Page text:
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Thursday, September 6, 2018

Walkers For Indigenous Women Now In Saskatchewan

Prince Albert | by Claire McCormack  

A local group walking from Cape Croker across the country is now in Saskatchewan.

Photo From Facebook  

A local group walking from Cape Croker across the country is now in Saskatchewan.

The group set out last December from the Chippewas of Nawash Unceded First Nation on the Bruce Peninsula to walk in memory of Murdered and Missing Indigenous Women and Girls.

Last week they were stopped in Prince Albert, Saskatchewan where they've been working on RV repairs.

Each day the group walks, they honour a missing or murdered indigenous woman or girl. They make frequent Facebook video posts telling the story of each woman or girl being honoured.

Group member Branden Emmerson says they are headed to North Battleford where MMIW commissioner Michèle Audette is joining them for a few days until they reach Edmonton. Audette is one of five commissioners in the national inquiry.

Emmerson says while in the Thunder Bay area, walkers had trash and insults hurled at them. An unfortunately common experience among first nation people in that area.

"I've had beer bottles thrown at me," says Emmerson, adding "It's kind of what we expected, especially in that territory," He says and notes, thankfully no one has been hurt.

But it was fatal in the 2016 case of 34 year old Barbara Kentner who was hit in the abdomen by a trailer hitch that had been thrown from a vehicle while she walked down the road. She required surgery, but her sister Melissa has said the damage was eventually fatal. Barbara died in July 2017. 18 year old Brayden Bushby was charged with aggravated assault relating to the incident. The charge was later changed to second-degree murder.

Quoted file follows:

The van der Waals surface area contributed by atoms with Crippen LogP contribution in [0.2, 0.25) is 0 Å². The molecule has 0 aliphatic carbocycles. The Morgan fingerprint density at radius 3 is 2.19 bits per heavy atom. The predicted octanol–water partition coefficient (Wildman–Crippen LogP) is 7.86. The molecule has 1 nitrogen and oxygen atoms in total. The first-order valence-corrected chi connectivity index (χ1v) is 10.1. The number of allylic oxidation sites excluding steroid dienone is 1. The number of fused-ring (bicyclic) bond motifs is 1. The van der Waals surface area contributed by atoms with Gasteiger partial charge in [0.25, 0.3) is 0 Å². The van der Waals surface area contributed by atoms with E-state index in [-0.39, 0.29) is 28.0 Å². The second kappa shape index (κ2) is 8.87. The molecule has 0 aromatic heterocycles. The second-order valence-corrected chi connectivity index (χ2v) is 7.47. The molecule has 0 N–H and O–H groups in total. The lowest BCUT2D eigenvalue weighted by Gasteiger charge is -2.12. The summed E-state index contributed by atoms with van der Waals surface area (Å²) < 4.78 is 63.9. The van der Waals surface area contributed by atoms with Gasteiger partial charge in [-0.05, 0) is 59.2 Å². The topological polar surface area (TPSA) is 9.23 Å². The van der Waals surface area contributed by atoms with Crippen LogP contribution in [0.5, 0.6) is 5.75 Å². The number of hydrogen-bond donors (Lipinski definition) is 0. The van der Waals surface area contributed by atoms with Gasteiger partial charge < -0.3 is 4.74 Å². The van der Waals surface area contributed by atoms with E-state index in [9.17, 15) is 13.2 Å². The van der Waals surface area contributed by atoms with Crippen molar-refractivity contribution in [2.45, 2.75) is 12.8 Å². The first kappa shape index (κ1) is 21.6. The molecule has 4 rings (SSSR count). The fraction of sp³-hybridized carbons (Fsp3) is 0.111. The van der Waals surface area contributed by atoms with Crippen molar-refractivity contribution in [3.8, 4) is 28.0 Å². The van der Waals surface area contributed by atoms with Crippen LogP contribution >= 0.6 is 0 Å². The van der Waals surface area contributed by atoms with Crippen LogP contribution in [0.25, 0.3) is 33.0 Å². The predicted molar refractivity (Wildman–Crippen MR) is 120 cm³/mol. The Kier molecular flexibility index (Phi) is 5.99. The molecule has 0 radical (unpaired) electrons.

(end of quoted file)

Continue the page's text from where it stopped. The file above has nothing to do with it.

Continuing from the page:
Emmerson says while some of the things people have said to them can be disheartening, it has only made them more resolved to go on, "Our determination and our resolve has hardened. We've had people tell us to give up."

Emmerson says as a group, the Walkers are doing this together, "But the women who go missing, they have to walk the same terrain and they're in the same environment, but they're alone and they don't have anyone."

About 90 days of setbacks that have added up may have actually been a good thing, for their walk to the west, says Emmerson "If we didn't lose those three months, we'd be right in the heart of those wildfires right now."

Going forward, they'll be needing some filters for the RV and water purification systems when they get to more remote areas. You can find a list of items in the post below.

While they've had other walkers join them for periods of time along the way,  Emmerson says with some going back to school, they have too much of some supplies.

The group recently took the time to donate food, toiletries, clothes, shoes and towels to communities.

An Open Line talk show with Branden Emmerson on AM 560 CFOS aired on January 9th, 2018. You can listen to it HERE


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